· Mass at Santa Marta ·
During Mass at Santa Marta on Monday, 6 November, Pope Francis identified three “irrevocable gifts” from God, namely, those of “election, promise and covenant”. He explained that such gifts are freely given in mercy because of our disobedient nature, and we, the faithful, must allow ourselves to receive God’s mercy.
Reflecting on St Paul’s letter to the Romans (11:29-36), the Pope began by noting that in this passage, “Paul is finishing his reflection on God’s election of the Israelites and His election of the Gentiles”. This reveals a “theological reasoning that Paul must make” in order to persuade the peoples that they are both God’s elect. The Pope emphasized Paul’s phrase: “the gifts and the call of God are irrevocable”. This means that “when God gives a gift, this gift is irrevocable: He does not give it today and take it away tomorrow” and, likewise, “when God calls, that call endures for life”.
In the history of salvation”, the Pontiff continued, God gave three gifts to his people: “the gift of election, the gift of promise and the gift of covenant”. Indeed, “the People of God are an elect people”, Francis affirmed. “It is the Lord who elects Abram – the first elect – and leads him forth with a promise, and makes a covenant with him and his successors”. And, Pope Francis continued, “it is the Lord who continues to emphasized and reinforce that election” the Pope asserted. In fact, in the narrative about Abram, “in Genesis, how many times does the Lord say: ‘yes, I have elected you’; and how many times does he emphasize and reiterate the promise: ‘I will give you a son, but not this one, another’ – ‘At 90 years?’ – ‘At 90 years!’”.
Here Francis remarked on the nature of “the promise”, that is, on the fact that “the Lord continually celebrates the covenant sealed by Him at the beginning”, and “this is the history of salvation”, the Pope explained. “But the Lord never turns back”. Therefore, “these gifts are irrevocable, for the People of God, for the Church and for each one of us”.
“Each one of us has been elected” Francis said. “Each one of us is elect; each one of us bears a promise that the Lord has made: ‘Walk in my presence, be irreproachable and I will do this for you’”. Thus, “each one of us makes a covenant with the Lord”, and one can choose whether or not to do so. The choice is ours, the Pope said, “and that’s a fact”.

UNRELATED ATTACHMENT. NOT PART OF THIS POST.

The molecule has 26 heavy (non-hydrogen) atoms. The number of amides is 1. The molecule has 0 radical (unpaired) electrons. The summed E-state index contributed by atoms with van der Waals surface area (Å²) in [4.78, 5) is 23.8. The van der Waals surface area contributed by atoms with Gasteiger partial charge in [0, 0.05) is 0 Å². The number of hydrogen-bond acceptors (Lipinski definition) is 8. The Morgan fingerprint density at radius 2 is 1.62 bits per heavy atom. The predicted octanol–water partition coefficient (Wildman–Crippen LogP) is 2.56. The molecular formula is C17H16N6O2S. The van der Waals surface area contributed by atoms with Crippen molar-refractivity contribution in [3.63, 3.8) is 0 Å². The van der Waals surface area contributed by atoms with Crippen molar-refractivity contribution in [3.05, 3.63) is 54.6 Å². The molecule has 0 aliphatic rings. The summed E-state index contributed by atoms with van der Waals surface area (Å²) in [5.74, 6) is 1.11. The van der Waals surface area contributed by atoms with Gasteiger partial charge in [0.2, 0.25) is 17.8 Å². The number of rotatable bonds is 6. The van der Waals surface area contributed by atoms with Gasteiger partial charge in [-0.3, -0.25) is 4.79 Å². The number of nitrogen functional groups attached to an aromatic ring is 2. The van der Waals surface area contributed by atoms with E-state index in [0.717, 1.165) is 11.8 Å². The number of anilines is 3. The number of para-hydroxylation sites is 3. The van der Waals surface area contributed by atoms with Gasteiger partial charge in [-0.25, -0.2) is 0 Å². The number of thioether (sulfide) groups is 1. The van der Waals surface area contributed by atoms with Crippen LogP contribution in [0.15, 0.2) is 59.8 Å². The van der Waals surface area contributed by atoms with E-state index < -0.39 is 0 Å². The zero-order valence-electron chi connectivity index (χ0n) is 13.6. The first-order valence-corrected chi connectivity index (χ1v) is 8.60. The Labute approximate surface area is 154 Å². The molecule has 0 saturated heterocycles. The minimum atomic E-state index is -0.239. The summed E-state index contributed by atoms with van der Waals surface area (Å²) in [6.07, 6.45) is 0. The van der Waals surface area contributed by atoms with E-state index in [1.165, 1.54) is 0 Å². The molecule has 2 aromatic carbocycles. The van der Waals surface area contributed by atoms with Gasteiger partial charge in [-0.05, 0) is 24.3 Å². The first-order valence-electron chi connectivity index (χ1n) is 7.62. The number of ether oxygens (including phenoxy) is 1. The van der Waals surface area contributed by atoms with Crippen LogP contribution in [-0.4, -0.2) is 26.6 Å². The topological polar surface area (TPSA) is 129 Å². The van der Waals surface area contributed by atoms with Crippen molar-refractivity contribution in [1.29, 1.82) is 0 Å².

In this prospective, Francis proposed a question for self-reflection: “How do I perceive the election: do I feel I am Christian by chance? How do I live the promise, a promise of salvation on my journey? And how am I faithful to the covenant: am I faithful, as He is?”. Because “He is faithful” and for this reason “the gifts and the call are irrevocable; He cannot disavow himself; He is faithfulness itself”.
Therefore, the Pontiff recommended, in light of God’s unwavering faithfulness, we should each ask ourselves: “Do I feel elected by God? Do I feel God’s caress in my heart? Do I feel that God loves me and takes care of me? And when I distance myself, does He come to look for me?”
The Pope then shared a personal experience. “Every time that engaged couples come to me so that I can bless their wedding rings, I see these three things there, in that gesture, and for this reason marriage is among the most perfect figures of the gift of God”.
Returning to the text, Francis noted that in the next four lines of the Letter to the Romans, the Apostle repeats the words “‘disobedience’ and ‘mercy’, and there is a tension between them: where there is disobedience there has been mercy”. Paul repeats those two words four times, Francis pointed out, which means “that on the path of election towards the promise and covenant, there will be sins, there will be disobedience, but in the face of this disobedience there is always mercy”.
“It is like the dynamic of our journey towards maturity”, the Pointiff said. “There is always mercy, because He is faithful, He never revokes His gifts”, and all this “is related: the gifts are irrevocable because in the face of our weaknesses, of our sins, there is always mercy, and when Paul arrives at this reflection he goes a step further: not in explanation to us, but in adoration”.
“O the depth of the riches and wisdom and knowledge of God! How unsearchable are his judgments and how inscrutable his ways!”, the Apostle writes to the Romans. Such words are “an act of adoration, of praise”, said the Pontiff. “He kneels before this mystery of disobedience and mercy that frees us, and before the beauty of these irrevocable gifts as they are, election, promise and covenant”, Pope Francis observed. And “this is Paul’s reasoning: when he can go no further with his mind, because he has explained everything”, Saint Paul “kneels and adores”. He “adores in silence”.
“I think that it would do us good, each of us”, the Pope suggested, “to think today about our election, about the promises that the Lord has made to us, and about how we live out the covenant with the Lord.” But also, he continued, about how we receive mercy from the Lord, “in the face of our sins, of our disobedience”. And finally, the Holy Father said, consider “whether we are capable, like Paul, of praising the Lord for what He has given to us, to each one of us; to give praise and to perform that act of adoration”.
Concluding the homily, Francis invited the faithful “to never forget” that “the gifts and the call of God are irrevocable; He is the faithful one”.
St. Peter’s Square
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